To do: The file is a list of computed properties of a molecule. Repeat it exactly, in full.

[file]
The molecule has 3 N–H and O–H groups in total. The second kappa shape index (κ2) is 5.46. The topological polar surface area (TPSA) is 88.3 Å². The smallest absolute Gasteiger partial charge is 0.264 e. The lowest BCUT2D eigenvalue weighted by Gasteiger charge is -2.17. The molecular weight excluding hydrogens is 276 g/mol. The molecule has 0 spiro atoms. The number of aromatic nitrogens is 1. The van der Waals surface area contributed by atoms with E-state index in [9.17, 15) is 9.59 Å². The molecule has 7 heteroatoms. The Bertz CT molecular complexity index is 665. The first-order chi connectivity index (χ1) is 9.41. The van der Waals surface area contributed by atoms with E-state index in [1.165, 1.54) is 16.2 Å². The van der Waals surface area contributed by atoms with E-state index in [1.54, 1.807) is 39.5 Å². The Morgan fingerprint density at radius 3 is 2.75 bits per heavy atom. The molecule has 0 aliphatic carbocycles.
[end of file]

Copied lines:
The molecule has 3 N–H and O–H groups in total. The second kappa shape index (κ2) is 5.46. The topological polar surface area (TPSA) is 88.3 Å². The smallest absolute Gasteiger partial charge is 0.264 e. The lowest BCUT2D eigenvalue weighted by Gasteiger charge is -2.17. The molecular weight excluding hydrogens is 276 g/mol. The molecule has 0 spiro atoms. The number of aromatic nitrogens is 1. The van der Waals surface area contributed by atoms with E-state index in [9.17, 15) is 9.59 Å². The molecule has 7 heteroatoms. The Bertz CT molecular complexity index is 665. The first-order chi connectivity index (χ1) is 9.41. The van der Waals surface area contributed by atoms with E-state index in [1.165, 1.54) is 16.2 Å². The van der Waals surface area contributed by atoms with E-state index in [1.54, 1.807) is 39.5 Å². The Morgan fingerprint density at radius 3 is 2.75 bits per heavy atom. The molecule has 0 aliphatic carbocycles.